RePowerEU: supporting the full switch of existing hydrogen production to renewables

The European Commission has announced its latest plan to reduce the EU’s dependence on fossil imports. RePowerEU will encourage a full switch from fossil-based hydrogen to renewable hydrogen, based on the use of carbon contracts for difference. A hydrogen utilisation target of 20 million tonnes per year has also been set, composed of 10 million tonnes from domestic production and 10 million tonnes of imports. Of these imports, the EU has also forecast 4 million tonnes will be in the form of hydrogen-as-ammonia. The new plan marks a significant increase in ambition from the Fit-for-55 package released in July 2021.


Government funding for ammonia energy in the UK

The Department for Business, Energy and Industrial Strategy (BEIS) will contribute to three ammonia energy projects via the latest funding round of its Net Zero Innovation Portfolio:

  • The Tyseley Ammonia to Green Hydrogen Project near Birmingham, where a demonstration ammonia cracking unit based on H2SITE’s technology will be built to deliver hydrogen transportation fuel.
  • The GreeNH3 project from Supercritical, ScottishPower and Proton Ventures to develop a renewable ammonia pilot plant based on Supercritical’s new electrolyser technology.
  • And the Ammonia Synthesis Plant from Intermittent Renewable Energy (ASPIRE) project. Partners the Science and Technology Facilities Council (STFC) and Frazer-Nash Consultancy are developing autonomous renewable ammonia production plants in the UK.


Total: renewable ammonia production in Egypt

Total has signed a new MoU with the General Authority for Suez Canal Economic Zone (SCZONE) to develop a renewable ammonia project in Ain Sokhna, Egypt. The first phase targets production of 300,000 tonnes of renewable ammonia per year. SCZONE is now involved with six renewable hydrogen-based projects near the Suez Canal totaling more than $10 billion in investment, and featuring about 1.5 million tonnes of renewable ammonia production in the first phase (expanding to at least 6 million tonnes per year).


DoE funding for ammonia energy

As part of a new round of funding announcements, the US Department of Energy will contribute nearly $10 million to three significant ammonia energy initiatives:

  • GTI Energy (a recent rebrand of the Gas Technology Institute) will develop a prototype ammonia-powered gas turbine.
  • Raytheon will develop and demonstrate an ultra-low NOx emitting ammonia combustor module for gas turbines.
  • And 8 Rivers received backing to complete a pre-FEED study for its CCS ammonia project in Evanston, Wyoming.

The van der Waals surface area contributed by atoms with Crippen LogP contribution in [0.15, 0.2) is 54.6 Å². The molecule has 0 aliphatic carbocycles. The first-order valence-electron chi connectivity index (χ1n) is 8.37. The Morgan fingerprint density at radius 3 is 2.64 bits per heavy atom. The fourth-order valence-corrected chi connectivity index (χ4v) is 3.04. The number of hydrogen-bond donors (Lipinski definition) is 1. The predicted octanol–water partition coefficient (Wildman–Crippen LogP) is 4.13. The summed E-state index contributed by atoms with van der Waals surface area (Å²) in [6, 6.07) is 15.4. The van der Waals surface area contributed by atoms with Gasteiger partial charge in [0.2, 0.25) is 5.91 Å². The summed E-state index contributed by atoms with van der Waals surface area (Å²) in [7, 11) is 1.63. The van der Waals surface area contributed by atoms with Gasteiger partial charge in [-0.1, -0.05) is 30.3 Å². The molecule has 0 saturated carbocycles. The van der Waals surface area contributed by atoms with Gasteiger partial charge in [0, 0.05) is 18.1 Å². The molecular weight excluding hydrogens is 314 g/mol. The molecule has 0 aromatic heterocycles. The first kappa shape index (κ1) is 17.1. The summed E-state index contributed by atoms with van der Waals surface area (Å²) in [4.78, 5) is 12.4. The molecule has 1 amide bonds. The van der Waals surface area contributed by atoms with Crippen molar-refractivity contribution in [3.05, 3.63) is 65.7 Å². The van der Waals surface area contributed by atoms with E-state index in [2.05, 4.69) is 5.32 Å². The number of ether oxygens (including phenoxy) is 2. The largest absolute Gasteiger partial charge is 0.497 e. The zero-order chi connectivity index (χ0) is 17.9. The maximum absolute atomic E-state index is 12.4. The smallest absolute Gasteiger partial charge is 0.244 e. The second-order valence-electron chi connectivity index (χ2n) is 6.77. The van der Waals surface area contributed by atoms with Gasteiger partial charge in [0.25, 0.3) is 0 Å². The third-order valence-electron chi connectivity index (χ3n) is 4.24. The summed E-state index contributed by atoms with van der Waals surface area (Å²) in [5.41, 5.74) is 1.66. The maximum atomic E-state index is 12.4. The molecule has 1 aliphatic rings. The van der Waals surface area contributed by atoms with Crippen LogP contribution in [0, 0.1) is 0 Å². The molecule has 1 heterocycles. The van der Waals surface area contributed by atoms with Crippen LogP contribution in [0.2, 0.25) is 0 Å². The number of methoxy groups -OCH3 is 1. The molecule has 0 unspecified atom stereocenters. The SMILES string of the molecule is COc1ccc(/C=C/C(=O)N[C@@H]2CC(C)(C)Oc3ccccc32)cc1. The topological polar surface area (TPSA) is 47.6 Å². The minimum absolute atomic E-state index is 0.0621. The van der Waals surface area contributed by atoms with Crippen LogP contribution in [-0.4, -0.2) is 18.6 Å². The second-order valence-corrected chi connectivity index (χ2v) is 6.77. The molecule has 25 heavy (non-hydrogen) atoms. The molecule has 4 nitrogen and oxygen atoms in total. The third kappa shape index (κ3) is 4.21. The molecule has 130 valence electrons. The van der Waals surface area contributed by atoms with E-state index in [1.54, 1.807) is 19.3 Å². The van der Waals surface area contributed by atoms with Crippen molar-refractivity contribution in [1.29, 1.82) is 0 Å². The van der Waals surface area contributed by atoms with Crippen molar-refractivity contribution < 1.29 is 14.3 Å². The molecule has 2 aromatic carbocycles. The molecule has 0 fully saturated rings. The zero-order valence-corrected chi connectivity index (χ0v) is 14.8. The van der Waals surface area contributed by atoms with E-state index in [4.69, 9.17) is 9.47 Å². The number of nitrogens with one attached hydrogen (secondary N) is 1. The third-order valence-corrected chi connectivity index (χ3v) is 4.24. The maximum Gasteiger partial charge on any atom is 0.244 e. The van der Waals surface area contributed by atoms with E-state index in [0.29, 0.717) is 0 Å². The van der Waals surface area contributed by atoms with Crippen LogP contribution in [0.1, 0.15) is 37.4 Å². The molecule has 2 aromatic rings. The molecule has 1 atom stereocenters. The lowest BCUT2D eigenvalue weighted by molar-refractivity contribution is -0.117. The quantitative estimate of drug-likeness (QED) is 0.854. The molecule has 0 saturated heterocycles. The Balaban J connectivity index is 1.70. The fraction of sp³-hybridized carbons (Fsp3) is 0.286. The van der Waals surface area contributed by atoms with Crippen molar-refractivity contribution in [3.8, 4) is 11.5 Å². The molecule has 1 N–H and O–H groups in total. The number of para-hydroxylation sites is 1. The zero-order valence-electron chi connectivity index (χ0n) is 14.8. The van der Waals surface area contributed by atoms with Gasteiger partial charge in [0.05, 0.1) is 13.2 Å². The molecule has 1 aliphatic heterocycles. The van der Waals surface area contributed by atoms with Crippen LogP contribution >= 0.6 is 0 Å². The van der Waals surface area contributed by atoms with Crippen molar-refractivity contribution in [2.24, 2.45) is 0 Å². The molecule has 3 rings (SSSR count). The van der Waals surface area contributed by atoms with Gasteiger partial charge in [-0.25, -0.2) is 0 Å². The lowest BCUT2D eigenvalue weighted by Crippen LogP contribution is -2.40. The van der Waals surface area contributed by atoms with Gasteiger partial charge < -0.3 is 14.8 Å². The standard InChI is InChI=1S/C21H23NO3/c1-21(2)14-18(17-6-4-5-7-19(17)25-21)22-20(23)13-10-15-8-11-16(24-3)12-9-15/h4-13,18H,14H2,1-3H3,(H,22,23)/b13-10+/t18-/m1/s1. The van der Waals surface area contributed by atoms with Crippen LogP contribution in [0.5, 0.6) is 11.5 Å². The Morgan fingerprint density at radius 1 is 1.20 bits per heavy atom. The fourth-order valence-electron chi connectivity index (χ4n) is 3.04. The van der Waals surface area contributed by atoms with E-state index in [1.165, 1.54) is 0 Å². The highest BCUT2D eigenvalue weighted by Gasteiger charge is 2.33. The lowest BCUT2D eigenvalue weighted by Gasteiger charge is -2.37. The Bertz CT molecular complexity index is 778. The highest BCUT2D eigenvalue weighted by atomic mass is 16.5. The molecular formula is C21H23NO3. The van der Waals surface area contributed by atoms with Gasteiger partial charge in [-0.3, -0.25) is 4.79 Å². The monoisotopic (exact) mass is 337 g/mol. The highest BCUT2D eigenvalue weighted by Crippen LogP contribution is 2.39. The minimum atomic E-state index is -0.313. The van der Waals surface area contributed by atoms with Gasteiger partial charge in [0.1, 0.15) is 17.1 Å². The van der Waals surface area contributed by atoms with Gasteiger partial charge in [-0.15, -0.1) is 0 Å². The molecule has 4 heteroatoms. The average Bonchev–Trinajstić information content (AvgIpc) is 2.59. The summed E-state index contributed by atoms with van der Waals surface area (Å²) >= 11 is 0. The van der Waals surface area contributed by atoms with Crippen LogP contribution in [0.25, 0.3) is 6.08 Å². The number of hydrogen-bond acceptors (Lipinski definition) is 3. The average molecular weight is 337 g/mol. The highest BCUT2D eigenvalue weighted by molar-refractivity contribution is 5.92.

Building ammonia supply chains into the Port of Rotterdam

The state government of Queensland has signed a new agreement with the Port of Rotterdam to develop an ammonia export supply chain between Australia and the EU. The announcement comes the same week that the Port of Rotterdam authority set a target of supplying industrial centers in northwest Europe with 4.6 million tonnes of hydrogen by 2030 - the vast majority of which will need to be imported. As to the question of when those imports will begin, the Rocky Mountain Institute has released a new report indicating the EU should be ready to receive renewable hydrogen as soon as significant capacity comes online in 2024.


Australia’s first gas-to-hydrogen pipeline transition to feed ammonia production near Perth

APA Group and Wesfarmers Chemicals, Energy and Fertilisers (WesCEF) have signed a new MoU to investigate the potential of feeding renewable hydrogen to existing ammonia production facilities in Kwinana, near Perth. Sections of APA’s existing Parmelia Gas Pipeline are being assessed for conversion to carry 100% hydrogen. If successful, the pipeline could become a “pure renewable hydrogen service”. In Kwinana, plans are already underway for multiple newbuild hydrogen & ammonia projects.


Renewable ammonia in Colombia

Colombian fertiliser producer Monómeros has signed an MoU with local power utility APBAQ to develop a renewable ammonia project near the city of Barranquilla, on Colombia’s Caribbean coast. The project will be powered by a 350 MW offshore wind farm being developed by Copenhagen Infrastructure Partners.


Green maritime fuels next to the Suez Canal

A series of new announcements illustrates the growing importance of Egypt, the Suez Gulf and the area designated the Suez Canal Economic Zone to the ammonia energy transition:

  • Masdar and a series of public & private partners plan a 4 GW electrolyser capacity, 2.3 million tonnes per year renewable ammonia export project in Ain Sokhna, with the first stage to focus on methanol production for bunker fuel.
  • The General Authority for Suez Canal Economic Zone (SCZONE) has signed deals for two smaller maritime fuel production plants, one with French organisation EDF Renewables and the other with UAE-based EMEA Power.
  • And Maersk will explore potential for large-scale green maritime fuel production near the Suez Canal, committing to off take in a new deal with SCZONE and government partners.


Maritime green corridors in Chile, Australia and the US

In three green maritime corridor announcements this week:

  • Chile’s Ministry of Energy and the Mærsk Mc-Kinney Møller Center for Zero Carbon Shipping will develop a network of transport corridors in and out of the country.
  • The Global Maritime Forum will lead an Australian consortium seeking to establish ammonia-powered iron ore transport routes between Australia and southeast Asia.
  • and the US State Department has outlined its official approach to green corridors, describing them as a “key means of spurring the early adoption of zero-emission fuels” like ammonia.